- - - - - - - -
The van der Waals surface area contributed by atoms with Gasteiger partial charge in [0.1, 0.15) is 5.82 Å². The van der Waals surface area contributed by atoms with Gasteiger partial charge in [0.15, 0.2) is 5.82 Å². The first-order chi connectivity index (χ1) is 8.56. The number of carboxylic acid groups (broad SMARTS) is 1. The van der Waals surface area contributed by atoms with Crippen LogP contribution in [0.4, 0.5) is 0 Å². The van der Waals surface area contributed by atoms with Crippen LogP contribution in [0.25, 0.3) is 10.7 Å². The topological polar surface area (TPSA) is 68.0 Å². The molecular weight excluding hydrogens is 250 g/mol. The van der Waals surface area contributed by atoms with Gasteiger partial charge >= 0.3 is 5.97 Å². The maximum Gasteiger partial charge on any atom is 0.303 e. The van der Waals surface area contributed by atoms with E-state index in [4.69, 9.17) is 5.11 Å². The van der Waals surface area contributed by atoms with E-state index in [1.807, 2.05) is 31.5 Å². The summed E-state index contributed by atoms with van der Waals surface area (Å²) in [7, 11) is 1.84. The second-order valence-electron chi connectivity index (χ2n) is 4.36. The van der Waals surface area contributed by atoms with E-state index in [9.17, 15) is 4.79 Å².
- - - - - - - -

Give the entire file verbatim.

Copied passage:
The van der Waals surface area contributed by atoms with Gasteiger partial charge in [0.1, 0.15) is 5.82 Å². The van der Waals surface area contributed by atoms with Gasteiger partial charge in [0.15, 0.2) is 5.82 Å². The first-order chi connectivity index (χ1) is 8.56. The number of carboxylic acid groups (broad SMARTS) is 1. The van der Waals surface area contributed by atoms with Crippen LogP contribution in [0.4, 0.5) is 0 Å². The van der Waals surface area contributed by atoms with Crippen LogP contribution in [0.25, 0.3) is 10.7 Å². The topological polar surface area (TPSA) is 68.0 Å². The molecular weight excluding hydrogens is 250 g/mol. The van der Waals surface area contributed by atoms with Gasteiger partial charge >= 0.3 is 5.97 Å². The maximum Gasteiger partial charge on any atom is 0.303 e. The van der Waals surface area contributed by atoms with E-state index in [4.69, 9.17) is 5.11 Å². The van der Waals surface area contributed by atoms with E-state index in [1.807, 2.05) is 31.5 Å². The summed E-state index contributed by atoms with van der Waals surface area (Å²) in [7, 11) is 1.84. The second-order valence-electron chi connectivity index (χ2n) is 4.36. The van der Waals surface area contributed by atoms with E-state index in [9.17, 15) is 4.79 Å².